Wednesday, September 16, 2009

What I Know for Sure (About Health Care)

I don't have a pre-existing condition, and, at this point in my life, I am able to pay the deductibles on my insurance. I even have a little bit of mental health coverage. So, in many ways I consider myself lucky. Although I'm not wealthy, I don't consider myself poor, either. However:

*there was a time in my life when even paying the deductibles I pay now would have absolutely broken me. There was a time in my life when I had Major Medical insurance and I prayed not to get sick. Therefore, I can imagine what it is like for those who fall between the cracks of our system.
*there was a time in my life when I lived in a rural area, and discovered that Health Care is not equal in every part of the country. I did not have all of the resources available there that I have where I do now.
*mental health care is especially unequal in rural areas.
*health insurance is very complicated. When my husband was set to have minor surgery, and was trying to figure out what he would owe after the deductible, he could not get anybody to tell him the actual cost of the surgery.
*poverty is bad for your health. Poverty is bad for your health because 1) you cannot afford health insurance, 2) the places poor people live are often unhealthy, 3) you have the added stress of living on the edge.
*it is getting more and more difficult for congregations to provide health care coverage to clergy and other employees.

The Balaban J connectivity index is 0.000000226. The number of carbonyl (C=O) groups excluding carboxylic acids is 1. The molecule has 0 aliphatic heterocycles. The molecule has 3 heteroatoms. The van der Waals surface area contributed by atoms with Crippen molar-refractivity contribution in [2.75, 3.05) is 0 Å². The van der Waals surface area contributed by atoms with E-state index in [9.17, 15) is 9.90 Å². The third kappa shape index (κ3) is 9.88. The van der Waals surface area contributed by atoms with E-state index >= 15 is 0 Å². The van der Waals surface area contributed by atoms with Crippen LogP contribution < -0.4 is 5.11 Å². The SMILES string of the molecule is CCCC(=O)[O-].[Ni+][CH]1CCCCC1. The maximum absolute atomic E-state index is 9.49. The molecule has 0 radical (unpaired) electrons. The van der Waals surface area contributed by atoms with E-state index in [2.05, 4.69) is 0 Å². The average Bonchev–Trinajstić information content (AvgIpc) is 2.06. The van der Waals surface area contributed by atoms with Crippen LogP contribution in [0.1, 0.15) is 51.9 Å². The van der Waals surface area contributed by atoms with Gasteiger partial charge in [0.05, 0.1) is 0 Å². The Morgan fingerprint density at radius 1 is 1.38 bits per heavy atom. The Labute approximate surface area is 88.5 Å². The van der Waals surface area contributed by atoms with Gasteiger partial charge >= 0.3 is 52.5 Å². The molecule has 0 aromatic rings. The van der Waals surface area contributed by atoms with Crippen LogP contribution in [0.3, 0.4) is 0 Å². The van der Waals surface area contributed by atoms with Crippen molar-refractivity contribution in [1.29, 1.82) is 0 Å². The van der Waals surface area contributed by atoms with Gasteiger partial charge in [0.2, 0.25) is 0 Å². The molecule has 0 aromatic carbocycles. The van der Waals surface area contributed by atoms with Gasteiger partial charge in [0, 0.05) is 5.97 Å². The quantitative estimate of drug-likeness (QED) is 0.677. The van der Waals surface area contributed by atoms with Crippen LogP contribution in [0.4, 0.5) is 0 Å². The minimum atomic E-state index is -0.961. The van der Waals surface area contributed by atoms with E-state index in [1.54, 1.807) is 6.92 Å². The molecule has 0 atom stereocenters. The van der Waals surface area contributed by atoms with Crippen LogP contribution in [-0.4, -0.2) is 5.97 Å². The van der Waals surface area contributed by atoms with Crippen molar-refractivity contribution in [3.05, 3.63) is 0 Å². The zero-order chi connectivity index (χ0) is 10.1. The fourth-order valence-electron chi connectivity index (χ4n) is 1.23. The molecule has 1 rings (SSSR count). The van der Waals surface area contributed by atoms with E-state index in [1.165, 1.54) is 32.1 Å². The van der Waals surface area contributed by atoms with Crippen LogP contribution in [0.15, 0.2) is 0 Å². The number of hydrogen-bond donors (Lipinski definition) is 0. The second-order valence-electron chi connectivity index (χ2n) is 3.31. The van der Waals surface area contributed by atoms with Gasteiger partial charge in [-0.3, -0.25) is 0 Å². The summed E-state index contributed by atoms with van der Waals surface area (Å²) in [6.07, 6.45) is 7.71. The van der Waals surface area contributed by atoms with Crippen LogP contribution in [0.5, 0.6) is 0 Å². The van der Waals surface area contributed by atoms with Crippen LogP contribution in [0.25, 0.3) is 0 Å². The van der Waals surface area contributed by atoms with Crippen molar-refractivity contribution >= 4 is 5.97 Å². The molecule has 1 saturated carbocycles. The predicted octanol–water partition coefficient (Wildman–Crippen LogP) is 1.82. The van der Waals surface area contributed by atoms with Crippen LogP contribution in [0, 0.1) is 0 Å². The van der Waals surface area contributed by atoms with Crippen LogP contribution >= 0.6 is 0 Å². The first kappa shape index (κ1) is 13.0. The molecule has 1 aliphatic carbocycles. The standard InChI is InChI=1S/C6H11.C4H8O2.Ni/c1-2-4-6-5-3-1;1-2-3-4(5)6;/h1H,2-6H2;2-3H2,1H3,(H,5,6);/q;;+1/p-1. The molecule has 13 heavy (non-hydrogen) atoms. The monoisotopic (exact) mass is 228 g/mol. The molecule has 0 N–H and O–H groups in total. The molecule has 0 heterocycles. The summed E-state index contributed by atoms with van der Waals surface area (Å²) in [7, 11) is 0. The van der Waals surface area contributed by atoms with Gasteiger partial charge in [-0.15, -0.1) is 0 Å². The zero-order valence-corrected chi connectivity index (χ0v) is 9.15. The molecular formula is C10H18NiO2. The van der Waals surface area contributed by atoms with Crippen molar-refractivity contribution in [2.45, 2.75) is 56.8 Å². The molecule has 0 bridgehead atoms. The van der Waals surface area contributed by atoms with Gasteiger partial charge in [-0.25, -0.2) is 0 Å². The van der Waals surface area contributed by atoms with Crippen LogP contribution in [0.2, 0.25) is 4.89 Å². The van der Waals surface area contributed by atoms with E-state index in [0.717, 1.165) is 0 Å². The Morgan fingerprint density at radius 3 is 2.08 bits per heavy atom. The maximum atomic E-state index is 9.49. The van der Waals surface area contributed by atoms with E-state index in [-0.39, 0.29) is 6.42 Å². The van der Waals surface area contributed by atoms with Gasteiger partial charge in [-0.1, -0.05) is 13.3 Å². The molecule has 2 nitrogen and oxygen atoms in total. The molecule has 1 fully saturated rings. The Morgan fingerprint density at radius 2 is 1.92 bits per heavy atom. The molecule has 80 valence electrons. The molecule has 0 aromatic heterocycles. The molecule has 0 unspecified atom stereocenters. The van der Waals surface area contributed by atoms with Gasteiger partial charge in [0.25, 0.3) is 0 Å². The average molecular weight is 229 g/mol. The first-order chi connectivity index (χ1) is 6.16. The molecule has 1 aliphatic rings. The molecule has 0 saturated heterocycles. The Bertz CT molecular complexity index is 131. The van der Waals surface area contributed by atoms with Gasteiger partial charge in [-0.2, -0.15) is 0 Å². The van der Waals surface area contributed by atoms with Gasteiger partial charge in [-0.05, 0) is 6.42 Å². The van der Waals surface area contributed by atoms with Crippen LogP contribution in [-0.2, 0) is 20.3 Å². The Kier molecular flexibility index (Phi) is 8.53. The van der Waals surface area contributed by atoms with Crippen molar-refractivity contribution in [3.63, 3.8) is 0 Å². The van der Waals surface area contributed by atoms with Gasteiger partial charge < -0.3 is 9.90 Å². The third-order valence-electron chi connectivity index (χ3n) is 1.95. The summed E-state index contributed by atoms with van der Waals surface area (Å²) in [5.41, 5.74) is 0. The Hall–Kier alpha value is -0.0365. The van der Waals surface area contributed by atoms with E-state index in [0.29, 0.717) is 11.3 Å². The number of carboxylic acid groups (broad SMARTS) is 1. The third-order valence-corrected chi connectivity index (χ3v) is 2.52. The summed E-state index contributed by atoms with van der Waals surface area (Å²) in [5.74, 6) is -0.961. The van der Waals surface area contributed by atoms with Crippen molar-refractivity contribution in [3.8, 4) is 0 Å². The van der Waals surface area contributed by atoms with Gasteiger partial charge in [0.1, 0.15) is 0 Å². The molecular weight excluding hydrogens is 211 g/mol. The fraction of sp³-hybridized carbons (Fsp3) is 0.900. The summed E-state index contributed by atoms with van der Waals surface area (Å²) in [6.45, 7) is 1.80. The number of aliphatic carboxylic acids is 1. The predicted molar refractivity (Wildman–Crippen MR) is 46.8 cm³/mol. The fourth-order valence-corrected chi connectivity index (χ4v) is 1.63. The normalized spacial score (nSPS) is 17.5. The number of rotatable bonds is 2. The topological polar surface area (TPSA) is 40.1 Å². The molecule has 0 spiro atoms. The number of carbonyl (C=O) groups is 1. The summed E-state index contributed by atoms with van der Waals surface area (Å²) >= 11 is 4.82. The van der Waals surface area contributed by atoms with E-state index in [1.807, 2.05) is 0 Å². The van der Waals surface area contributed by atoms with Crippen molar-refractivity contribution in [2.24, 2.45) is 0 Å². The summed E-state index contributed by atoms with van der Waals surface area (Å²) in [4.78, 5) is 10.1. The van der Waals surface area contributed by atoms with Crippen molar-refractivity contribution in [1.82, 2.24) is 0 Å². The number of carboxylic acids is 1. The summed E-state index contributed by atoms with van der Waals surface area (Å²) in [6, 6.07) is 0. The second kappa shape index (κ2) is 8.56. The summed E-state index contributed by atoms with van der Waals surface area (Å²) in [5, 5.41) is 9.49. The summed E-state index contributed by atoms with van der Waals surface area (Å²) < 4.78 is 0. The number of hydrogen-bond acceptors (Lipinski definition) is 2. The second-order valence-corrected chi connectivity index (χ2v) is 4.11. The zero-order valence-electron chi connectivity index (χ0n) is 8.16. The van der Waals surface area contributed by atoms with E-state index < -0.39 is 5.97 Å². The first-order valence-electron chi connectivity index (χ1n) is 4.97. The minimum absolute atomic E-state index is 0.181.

*health care is a moral issue

What do you know for sure?


Rev SS said...

I know you are right about this issue!

Presbyterian Gal said...

Here's a side note on mental health care coverage:

My son sees a therapist. I see a therapist. My son's therapist is not covered on the mental health plan. The one that was, was a disaster. AND, when our current health care is gone (divorce), he would not be eligible for any coverage if we had claimed his current therapist.

Same sitch for me. My therapist would be covered but I would not be eligible for later coverage if I claimed. So I don't claim and she is kind enough to sliding scale her fees.

Catch 22.

PS (PSanafter-thought) said...

Well, rural areas are not all created equal either. I've been fortunate to have good health care in a town of 608, but I know that is unusual. Yesterday was the 50th anniversary of our hospital. But there still is the hard fact in many rural areas that a person has to drive a long way to see a consultant, so that adds to the cost and time off of work.

Yes, insurance is complicated. I used to help seniors with that. Seniors have Medicare and, maybe, a Medicare Supplement policy. That can be difficult, at least with some companies.

The church insurance you probably have is very expensive. When my daughter was a Sem student, she paid to get out of it because independent insurance was cheaper for her family. Go figure. [I guess I'm assuming here that her "required insurance" was the same as the church insurance.]

Anonymous said...

For sure...the current system is broken, especially when it comes to the self-employed and small businesses, but I'm not optimistic that a lot will change.

Diane said...

P.S., my rural area was in another state; perhaps that makes a difference as well.

I also know that mental health coverage is difficult everywhere; but particularly in rural areas. I'm thinking not just of counseling but of getting admitted to a hosp. for psych care if you need it.